It’s famous for hosting the game K.C Munchkin, a pacman-like game that was forced off the market for being a clone in a giant lawsuit.  However, looking back at it, it played different enough that this really shouldn’t have happened. Sorry K.C, you deserved better.

I buy old systems like this and try to fix them up because it’s a cheap and fun way to learn electronics and gaming history.  Oh, and you get to play your homework!

Care for a game of golf? It’s actually not bad. Your golfer gets mad when he hits trees.

For this one I did a composite video mod as that’s a huge improvement over the original noisy RF that requires a US TV tuned to channel 3 or 4.

The joysticks it came with were completely broken – unfortunately finding replacement controllers for old systems is quite difficult and fixing them to work like new almost always requires new membranes or other parts that are not made anymore.

The solution? Wire it up to accept a standard Atari 2600 controller!  It’s kind of a ubiquitious standard that’s compatible with the Commodore 64 and believe it or not, Genesis/MegaDrive controllers.  I got the idea from ArcadeUSA’s youtube video but I did it a slightly different way so I could also use the original controllers as well.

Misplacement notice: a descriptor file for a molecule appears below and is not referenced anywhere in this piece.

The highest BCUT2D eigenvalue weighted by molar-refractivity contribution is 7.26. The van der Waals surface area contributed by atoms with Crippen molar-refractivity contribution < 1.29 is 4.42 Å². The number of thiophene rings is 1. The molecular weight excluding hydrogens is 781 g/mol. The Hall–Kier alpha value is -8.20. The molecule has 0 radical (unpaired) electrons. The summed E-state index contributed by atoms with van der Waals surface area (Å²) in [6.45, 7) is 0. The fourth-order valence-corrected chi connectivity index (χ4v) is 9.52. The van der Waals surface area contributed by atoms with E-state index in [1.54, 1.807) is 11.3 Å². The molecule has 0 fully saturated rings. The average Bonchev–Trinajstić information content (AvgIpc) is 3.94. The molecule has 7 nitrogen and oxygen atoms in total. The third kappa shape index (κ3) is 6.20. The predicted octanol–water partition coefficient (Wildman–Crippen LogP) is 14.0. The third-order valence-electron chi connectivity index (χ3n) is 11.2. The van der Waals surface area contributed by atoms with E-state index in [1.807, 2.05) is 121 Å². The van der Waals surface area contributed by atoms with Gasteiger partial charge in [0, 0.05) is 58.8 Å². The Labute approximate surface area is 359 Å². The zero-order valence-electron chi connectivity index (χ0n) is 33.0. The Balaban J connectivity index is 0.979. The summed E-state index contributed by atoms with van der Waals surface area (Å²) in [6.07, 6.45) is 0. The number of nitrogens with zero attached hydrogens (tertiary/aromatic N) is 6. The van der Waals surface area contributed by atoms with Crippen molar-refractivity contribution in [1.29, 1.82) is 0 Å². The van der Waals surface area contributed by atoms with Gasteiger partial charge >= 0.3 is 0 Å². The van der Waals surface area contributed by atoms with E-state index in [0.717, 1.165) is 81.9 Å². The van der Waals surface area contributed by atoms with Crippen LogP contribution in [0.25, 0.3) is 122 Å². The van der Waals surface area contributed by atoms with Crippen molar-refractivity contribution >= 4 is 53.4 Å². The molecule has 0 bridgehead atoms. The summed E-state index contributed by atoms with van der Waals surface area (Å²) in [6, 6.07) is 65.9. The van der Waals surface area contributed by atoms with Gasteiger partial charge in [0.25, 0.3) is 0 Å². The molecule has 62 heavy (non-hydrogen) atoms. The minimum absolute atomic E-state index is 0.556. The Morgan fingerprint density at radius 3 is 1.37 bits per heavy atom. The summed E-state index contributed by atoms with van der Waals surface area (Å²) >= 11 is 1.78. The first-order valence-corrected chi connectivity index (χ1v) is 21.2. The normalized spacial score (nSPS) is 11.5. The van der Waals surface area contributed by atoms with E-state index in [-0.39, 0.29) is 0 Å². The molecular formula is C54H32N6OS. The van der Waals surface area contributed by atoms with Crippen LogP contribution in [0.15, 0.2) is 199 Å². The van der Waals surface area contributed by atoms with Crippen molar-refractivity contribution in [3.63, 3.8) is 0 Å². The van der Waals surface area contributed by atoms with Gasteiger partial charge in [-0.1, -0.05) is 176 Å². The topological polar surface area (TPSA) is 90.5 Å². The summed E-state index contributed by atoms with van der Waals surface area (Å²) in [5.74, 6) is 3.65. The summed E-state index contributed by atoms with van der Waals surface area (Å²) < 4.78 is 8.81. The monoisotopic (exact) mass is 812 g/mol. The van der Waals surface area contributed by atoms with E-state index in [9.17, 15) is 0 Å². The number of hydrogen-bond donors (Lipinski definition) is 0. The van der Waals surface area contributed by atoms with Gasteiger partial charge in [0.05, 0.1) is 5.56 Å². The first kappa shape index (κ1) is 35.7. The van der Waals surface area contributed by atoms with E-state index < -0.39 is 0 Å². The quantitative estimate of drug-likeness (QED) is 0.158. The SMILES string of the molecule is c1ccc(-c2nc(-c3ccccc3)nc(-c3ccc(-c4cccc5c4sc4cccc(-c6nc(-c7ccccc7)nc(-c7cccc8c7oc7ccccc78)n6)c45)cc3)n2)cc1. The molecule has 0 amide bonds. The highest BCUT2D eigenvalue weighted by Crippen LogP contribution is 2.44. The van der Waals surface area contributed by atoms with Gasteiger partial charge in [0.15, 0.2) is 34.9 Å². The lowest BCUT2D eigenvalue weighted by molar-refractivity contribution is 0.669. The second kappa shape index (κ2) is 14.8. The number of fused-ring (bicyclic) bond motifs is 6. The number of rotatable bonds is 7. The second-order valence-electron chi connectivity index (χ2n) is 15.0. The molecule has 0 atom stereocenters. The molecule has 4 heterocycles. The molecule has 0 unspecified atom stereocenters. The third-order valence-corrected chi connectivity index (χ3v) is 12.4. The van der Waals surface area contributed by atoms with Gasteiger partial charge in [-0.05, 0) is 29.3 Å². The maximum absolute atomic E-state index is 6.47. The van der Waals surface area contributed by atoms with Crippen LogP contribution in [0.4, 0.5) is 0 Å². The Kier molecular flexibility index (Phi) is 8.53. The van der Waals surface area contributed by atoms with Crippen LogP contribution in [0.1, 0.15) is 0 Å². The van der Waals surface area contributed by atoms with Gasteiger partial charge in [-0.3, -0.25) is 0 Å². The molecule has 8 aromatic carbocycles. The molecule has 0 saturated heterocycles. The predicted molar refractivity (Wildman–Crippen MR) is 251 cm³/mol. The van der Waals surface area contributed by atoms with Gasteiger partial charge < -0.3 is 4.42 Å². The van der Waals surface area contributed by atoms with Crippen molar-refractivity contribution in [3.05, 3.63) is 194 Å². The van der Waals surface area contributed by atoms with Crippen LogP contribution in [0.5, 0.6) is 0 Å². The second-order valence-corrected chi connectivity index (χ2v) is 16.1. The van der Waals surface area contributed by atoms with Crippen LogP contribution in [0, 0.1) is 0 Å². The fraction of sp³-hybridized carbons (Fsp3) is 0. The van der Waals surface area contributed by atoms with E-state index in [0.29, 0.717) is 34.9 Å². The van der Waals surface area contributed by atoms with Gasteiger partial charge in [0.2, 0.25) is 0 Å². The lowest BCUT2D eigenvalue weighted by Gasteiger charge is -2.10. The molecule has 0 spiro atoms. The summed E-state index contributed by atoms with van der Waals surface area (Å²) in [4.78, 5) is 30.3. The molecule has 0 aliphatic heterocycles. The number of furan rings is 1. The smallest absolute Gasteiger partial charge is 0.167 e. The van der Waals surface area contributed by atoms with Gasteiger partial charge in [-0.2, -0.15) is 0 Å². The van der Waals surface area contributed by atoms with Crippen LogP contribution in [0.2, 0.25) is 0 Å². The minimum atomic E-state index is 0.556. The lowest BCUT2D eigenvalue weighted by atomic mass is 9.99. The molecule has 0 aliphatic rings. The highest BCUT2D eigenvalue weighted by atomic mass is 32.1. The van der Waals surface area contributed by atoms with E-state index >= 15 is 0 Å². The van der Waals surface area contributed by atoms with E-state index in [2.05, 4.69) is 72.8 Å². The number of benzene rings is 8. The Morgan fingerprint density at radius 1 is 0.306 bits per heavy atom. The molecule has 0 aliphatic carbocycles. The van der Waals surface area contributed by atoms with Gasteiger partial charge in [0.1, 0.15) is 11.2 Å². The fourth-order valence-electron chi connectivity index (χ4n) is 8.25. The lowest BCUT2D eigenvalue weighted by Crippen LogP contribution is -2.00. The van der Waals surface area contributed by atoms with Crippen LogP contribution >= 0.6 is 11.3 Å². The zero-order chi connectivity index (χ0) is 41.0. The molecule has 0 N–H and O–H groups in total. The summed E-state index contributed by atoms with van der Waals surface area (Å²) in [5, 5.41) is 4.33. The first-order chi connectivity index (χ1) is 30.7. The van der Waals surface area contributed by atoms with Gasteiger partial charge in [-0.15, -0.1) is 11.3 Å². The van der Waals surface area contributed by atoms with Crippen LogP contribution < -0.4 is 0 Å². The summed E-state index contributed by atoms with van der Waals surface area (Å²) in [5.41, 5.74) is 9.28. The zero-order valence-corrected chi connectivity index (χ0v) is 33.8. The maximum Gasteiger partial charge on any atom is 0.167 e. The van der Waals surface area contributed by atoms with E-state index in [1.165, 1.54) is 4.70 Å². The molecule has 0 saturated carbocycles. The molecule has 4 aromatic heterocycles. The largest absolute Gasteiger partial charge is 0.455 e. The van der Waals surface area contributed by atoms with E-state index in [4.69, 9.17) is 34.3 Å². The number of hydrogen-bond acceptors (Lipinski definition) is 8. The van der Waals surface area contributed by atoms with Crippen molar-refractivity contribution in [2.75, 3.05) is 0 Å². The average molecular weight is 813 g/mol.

The electronics for the Atari 2600 controllers are the same but the pinouts are different so you can’t plug them directly in. I used what I had on hand,  a “6inch DB9 Female Port to Dual DB9 RS232 Male Serial Y Splitter Ribbon Flat Cable” for the adapter.  $4 from ebay, I cut off the parts I needed with scissors.

Click for the big version.

I soldered at the pins below the DB9 jacks, easier there.  Above is a labeled picture that might save somebody time.  Notice that the player 2 wiring is SLIGHTLY different from the player 1.

It’s ugly the way they stick out and will surely break soon. But it works great!

Conclusion

It would probably be better to just make DB9 to DB9 adapters to fix the pin differences (could unplug them when not needed), but I didn’t have the right stuff handy.  Someone should make a simple circuit board to do both ports together, something that looks like this useful  joystick port toggle I got for my C128.

Thanks Seth, something I didn’t care about.  When will you actually make a game

Yeah, yeah.  We’ve been working on stuff behind the scenes and will soon be upgrading RTsoft to a new HQ in Kyoto.  The idea is to be a real (well, slightly more legit than now anyway) game studio as well as a sometimes kind of public hackerspace/cafe, more later.